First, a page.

Many of the invited guests understand the significance of June 19, but not all do. Civil Righteousness will tell the story of events in Galveston, Texas where emancipation came for the last slaves in America.
The table is intended to be a multi-faith gathering. “There will be people who are believers, people who are of no faith. We won’t shy away from who we are, and the fact that we are representatives of the Christian world view. We’re pursuing these things according to our biblical ambitions,” Thomas says.
Organizers hope to highlight the significance of generations of slaves or enslaved persons who prayed to be free. They did not see in their generation but they prayed, ‘Let my children’s children be free.’
“That day (June 19) the Lord manifested and answered generational prayer that sons and daughters might be free. It was always about the family. It was always about the table, about families around the table.
“It’s also the place where enemies can become friends. It’s also where we get to know each other at the table of the Lord. (Civil Righteousness shares) this idea that, from Juneteenth, the Father was liberating sons and daughters who would then sing and declare his heart for the global family,” Thomas says.
Following June 19 is Father’s Day. “When we think about the heart of the Father, the whole issue of Imago Dei, injustice, man’s inhumanity, those issues are ultimately about the Father’s house and heart for his family.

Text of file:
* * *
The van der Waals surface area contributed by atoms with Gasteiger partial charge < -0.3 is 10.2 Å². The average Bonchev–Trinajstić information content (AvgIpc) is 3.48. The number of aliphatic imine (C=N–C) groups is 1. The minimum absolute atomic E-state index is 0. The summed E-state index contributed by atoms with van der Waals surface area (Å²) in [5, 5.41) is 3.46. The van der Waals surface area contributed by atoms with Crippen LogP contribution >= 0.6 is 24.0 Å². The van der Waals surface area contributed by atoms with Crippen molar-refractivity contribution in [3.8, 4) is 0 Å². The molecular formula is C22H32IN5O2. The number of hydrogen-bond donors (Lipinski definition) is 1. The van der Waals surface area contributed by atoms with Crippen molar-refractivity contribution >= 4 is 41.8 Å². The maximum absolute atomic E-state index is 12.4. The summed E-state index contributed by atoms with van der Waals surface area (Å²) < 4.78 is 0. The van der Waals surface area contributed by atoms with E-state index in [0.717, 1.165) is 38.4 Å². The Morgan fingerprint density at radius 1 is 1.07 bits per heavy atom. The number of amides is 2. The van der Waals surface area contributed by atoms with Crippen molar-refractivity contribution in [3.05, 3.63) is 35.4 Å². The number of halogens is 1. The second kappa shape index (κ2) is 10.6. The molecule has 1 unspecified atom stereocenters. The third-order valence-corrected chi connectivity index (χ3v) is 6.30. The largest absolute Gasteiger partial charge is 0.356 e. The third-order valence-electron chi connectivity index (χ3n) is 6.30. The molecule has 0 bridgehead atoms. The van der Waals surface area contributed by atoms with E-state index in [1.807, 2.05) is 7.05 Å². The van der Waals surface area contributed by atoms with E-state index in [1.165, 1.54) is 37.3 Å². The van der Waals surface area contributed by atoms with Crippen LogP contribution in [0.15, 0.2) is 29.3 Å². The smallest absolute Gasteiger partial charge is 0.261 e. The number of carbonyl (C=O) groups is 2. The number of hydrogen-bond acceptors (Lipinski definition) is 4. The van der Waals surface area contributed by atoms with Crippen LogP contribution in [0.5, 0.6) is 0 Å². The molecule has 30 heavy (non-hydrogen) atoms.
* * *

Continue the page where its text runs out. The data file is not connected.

“So we’re going to do our best to communicate those unique spiritual truths in ways that everyone can understand. More than talking, to demonstrate the love of God.
“Hopefully we’ll be able to move beyond this event to begin to set a banquet table in cities around America,” says Thomas.
In August, Thomas will partner with a friend for a worship, prayer and evangelism event in Chicago where, by the grace of God, they hope to set a table. “As one of the expressions of God’s kingdom and his love, we want to set a table there and feed the community.
“But more than that – it’s not just a food bank – we believe God wants to literally do miracles around the table. We’re envisioning what it looks like in other cities, too,” he says.
In the same way, there’s a movement called Awaken the Dawn, where leaders transport a big tent from city to city. “We’re wondering what it might look like for us to literally set America’s table from city to city,” Thomas says.
He thinks it’s a matter of time before Juneteenth becomes a federal, nationally recognized holiday.
Civil Righteousness organizers are encouraged to let freedom ring in their cities, too. If it’s not a table, then local leaders might pray at a place of pain in their city, or raise up a wall of prayer. If not that, it could be an awareness event like the Robyn’s are planning at the Freedom Society Collective in Fredericksburg.